Investigating child self-report capacity: a systematic review and utility analysis

Katherine B. Bevans*, Isaac L. Ahuvia, Taye M. Hallock, Rochelle Mendonca, Stephanie Roth, Christopher B. Forrest, Courtney Blackwell, Jessica Kramer, Lauren Wakschlag

*Corresponding author for this work

Research output: Contribution to journalArticlepeer-review

3 Scopus citations

Abstract

Purpose: To identify and evaluate methods for assessing pediatric patient-reported outcome (PRO) data quality at the individual level. Methods: We conducted a systematic literature review to identify methods for detecting invalid responses to PRO measures. Eight data quality indicators were applied to child-report data collected from 1780 children ages 8–11 years. We grouped children with similar data quality patterns and tested for between-group differences in factors hypothesized to influence self-report capacity. Results: We identified 126 articles that described 494 instances in which special measures or statistical techniques were applied to evaluate data quality at the individual level. We identified 22 data quality indicator subtypes: 9 direct methods (require administration of special items) and 13 archival techniques (statistical procedures applied to PRO data post hoc). Application of archival techniques to child-report PRO data revealed 3 distinct patterns (or classes) of the data quality indicators. Compared to class 1 (56%), classes 2 (36%) and 3 (8%) had greater variation in their PRO item responses. Three archival indicators were especially useful for differentiating plausible item response variation (class 2) from statistically unlikely response patterns (class 3). Neurodevelopmental conditions, which are associated with a range of cognitive processing challenges, were more common among children in class 3. Conclusion: A multi-indicator approach is needed to identify invalid PRO responses. Once identified, assessment environments and measurement tools should be adapted to best support these individuals’ self-report capacity. Individual-level data quality indicators can be used to gauge the effectiveness of these accommodations.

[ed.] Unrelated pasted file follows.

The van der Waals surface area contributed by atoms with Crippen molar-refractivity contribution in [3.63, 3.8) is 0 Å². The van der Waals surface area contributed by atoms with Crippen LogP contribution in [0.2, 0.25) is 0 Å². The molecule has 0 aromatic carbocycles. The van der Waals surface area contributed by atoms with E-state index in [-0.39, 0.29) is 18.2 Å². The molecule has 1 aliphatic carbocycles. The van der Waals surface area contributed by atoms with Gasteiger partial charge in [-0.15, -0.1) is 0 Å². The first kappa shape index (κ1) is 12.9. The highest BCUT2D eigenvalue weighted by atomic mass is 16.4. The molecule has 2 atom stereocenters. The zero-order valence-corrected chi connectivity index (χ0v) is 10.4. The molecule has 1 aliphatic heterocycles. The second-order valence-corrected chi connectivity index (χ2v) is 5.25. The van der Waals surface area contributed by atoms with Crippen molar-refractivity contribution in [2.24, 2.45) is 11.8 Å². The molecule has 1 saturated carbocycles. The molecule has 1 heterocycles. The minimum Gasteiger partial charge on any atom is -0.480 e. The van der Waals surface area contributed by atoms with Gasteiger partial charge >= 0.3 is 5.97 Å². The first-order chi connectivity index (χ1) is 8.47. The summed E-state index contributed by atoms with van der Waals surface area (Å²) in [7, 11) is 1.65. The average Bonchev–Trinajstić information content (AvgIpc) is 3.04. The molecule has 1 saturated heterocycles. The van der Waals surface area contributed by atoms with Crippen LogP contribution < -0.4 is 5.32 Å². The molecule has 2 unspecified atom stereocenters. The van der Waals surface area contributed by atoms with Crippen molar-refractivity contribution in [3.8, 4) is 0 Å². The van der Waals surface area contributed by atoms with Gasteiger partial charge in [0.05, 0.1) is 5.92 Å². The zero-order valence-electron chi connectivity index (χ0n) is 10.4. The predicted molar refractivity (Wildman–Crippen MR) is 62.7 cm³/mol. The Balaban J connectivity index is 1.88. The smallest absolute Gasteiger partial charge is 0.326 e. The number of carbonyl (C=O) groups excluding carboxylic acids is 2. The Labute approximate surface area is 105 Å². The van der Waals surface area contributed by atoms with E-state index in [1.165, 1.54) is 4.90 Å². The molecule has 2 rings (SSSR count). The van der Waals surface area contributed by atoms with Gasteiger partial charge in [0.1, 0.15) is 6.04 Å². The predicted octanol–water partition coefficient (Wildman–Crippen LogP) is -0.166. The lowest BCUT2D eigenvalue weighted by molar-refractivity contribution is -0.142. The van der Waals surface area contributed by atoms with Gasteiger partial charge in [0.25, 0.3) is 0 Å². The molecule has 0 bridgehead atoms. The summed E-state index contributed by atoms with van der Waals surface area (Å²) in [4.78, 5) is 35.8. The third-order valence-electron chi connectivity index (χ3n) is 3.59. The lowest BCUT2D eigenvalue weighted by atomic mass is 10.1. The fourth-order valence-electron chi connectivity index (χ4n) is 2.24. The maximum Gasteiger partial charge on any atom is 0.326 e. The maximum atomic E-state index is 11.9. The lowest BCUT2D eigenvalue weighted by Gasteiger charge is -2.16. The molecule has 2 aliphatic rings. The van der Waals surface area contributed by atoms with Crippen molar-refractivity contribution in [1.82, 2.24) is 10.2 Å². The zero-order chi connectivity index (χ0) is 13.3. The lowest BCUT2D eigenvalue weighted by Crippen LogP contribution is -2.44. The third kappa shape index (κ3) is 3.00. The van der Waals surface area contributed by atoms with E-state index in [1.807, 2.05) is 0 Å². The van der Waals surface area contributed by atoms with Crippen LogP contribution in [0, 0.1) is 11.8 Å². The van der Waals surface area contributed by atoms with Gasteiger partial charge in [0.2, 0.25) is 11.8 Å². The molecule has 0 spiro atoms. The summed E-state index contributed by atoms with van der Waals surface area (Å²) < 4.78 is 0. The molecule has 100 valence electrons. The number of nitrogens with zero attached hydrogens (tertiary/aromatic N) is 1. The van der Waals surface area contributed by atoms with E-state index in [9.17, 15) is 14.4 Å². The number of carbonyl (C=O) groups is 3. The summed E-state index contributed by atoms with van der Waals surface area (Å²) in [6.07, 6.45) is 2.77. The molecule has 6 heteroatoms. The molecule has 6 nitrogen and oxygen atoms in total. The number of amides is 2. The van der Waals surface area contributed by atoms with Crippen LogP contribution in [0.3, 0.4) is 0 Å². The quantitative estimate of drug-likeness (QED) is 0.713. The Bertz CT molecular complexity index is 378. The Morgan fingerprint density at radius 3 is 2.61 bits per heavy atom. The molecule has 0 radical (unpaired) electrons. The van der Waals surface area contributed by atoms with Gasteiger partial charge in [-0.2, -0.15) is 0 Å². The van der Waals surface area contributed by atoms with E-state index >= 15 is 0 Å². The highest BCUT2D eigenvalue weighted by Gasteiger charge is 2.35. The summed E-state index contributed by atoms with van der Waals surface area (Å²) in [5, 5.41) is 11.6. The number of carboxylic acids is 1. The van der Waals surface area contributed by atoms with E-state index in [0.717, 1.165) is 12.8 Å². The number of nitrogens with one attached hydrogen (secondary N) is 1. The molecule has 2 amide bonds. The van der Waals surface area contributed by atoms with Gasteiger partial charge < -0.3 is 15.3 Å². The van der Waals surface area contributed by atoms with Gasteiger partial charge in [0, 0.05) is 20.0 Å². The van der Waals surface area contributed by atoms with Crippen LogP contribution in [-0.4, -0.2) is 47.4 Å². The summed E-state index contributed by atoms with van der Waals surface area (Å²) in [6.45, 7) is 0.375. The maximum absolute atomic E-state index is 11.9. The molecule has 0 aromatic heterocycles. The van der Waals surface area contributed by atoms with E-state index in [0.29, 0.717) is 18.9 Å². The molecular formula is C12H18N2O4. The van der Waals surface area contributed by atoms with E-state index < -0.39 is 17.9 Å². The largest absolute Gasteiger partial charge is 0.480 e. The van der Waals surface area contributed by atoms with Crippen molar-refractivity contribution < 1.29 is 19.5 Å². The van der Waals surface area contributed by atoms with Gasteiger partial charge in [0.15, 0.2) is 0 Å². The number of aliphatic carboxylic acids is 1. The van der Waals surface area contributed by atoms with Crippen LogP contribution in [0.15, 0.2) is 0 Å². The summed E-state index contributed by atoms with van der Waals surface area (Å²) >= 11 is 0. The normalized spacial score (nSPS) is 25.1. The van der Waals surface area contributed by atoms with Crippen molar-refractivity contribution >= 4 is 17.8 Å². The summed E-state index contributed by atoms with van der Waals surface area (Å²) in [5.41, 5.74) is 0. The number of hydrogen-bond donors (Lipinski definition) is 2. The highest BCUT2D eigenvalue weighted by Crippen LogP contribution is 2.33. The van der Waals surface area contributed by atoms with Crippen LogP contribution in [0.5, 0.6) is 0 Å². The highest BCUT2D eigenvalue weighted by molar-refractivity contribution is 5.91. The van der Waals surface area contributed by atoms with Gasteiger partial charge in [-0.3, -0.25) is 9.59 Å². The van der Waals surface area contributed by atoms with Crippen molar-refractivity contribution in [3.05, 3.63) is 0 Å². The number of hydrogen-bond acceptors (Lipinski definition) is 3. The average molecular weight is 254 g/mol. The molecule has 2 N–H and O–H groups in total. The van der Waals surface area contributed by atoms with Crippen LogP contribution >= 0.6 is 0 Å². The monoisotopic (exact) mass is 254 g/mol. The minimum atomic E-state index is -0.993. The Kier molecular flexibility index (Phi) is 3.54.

Original languageEnglish (US)
Pages (from-to)1147-1158
Number of pages12
JournalQuality of Life Research
Volume29
Issue number5
DOIs
StatePublished - May 1 2020

Keywords

  • Data quality
  • Patient-reported outcome measures
  • Pediatric
  • Self-report capacity

ASJC Scopus subject areas

  • Public Health, Environmental and Occupational Health

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